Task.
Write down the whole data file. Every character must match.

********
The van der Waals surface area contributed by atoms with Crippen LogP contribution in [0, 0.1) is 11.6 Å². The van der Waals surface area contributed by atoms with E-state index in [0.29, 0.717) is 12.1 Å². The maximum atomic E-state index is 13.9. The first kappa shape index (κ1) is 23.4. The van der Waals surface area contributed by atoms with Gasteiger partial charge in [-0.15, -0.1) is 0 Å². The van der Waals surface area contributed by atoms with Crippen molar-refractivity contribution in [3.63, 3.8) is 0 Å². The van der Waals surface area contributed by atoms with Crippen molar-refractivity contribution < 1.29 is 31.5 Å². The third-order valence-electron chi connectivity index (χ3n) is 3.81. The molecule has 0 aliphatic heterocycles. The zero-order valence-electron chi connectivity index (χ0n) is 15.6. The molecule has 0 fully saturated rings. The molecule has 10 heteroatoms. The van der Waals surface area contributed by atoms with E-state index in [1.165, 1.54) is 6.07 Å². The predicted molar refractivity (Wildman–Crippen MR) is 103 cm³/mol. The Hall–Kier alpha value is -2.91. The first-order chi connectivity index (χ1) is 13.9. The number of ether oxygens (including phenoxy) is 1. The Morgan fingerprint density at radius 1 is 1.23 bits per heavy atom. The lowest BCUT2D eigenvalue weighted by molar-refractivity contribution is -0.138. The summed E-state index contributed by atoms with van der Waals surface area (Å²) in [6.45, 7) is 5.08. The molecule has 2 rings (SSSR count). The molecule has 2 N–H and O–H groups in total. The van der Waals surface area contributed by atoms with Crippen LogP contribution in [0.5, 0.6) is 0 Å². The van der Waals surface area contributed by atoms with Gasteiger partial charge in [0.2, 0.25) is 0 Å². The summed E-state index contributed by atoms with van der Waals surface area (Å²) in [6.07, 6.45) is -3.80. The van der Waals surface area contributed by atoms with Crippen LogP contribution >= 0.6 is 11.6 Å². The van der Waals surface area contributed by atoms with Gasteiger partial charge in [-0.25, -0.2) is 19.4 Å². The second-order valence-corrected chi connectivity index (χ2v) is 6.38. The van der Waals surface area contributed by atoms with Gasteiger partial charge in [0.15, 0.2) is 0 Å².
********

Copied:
The van der Waals surface area contributed by atoms with Crippen LogP contribution in [0, 0.1) is 11.6 Å². The van der Waals surface area contributed by atoms with E-state index in [0.29, 0.717) is 12.1 Å². The maximum atomic E-state index is 13.9. The first kappa shape index (κ1) is 23.4. The van der Waals surface area contributed by atoms with Gasteiger partial charge in [-0.15, -0.1) is 0 Å². The van der Waals surface area contributed by atoms with Crippen molar-refractivity contribution in [3.63, 3.8) is 0 Å². The van der Waals surface area contributed by atoms with Crippen molar-refractivity contribution < 1.29 is 31.5 Å². The third-order valence-electron chi connectivity index (χ3n) is 3.81. The molecule has 0 aliphatic heterocycles. The zero-order valence-electron chi connectivity index (χ0n) is 15.6. The molecule has 0 fully saturated rings. The molecule has 10 heteroatoms. The van der Waals surface area contributed by atoms with E-state index in [1.165, 1.54) is 6.07 Å². The predicted molar refractivity (Wildman–Crippen MR) is 103 cm³/mol. The Hall–Kier alpha value is -2.91. The first-order chi connectivity index (χ1) is 13.9. The number of ether oxygens (including phenoxy) is 1. The Morgan fingerprint density at radius 1 is 1.23 bits per heavy atom. The lowest BCUT2D eigenvalue weighted by molar-refractivity contribution is -0.138. The summed E-state index contributed by atoms with van der Waals surface area (Å²) in [6.45, 7) is 5.08. The molecule has 2 rings (SSSR count). The molecule has 2 N–H and O–H groups in total. The van der Waals surface area contributed by atoms with Crippen LogP contribution in [0.5, 0.6) is 0 Å². The van der Waals surface area contributed by atoms with Gasteiger partial charge in [0.2, 0.25) is 0 Å². The summed E-state index contributed by atoms with van der Waals surface area (Å²) in [6.07, 6.45) is -3.80. The van der Waals surface area contributed by atoms with Crippen LogP contribution >= 0.6 is 11.6 Å². The van der Waals surface area contributed by atoms with Gasteiger partial charge in [-0.25, -0.2) is 19.4 Å². The second-order valence-corrected chi connectivity index (χ2v) is 6.38. The van der Waals surface area contributed by atoms with Gasteiger partial charge in [0.15, 0.2) is 0 Å².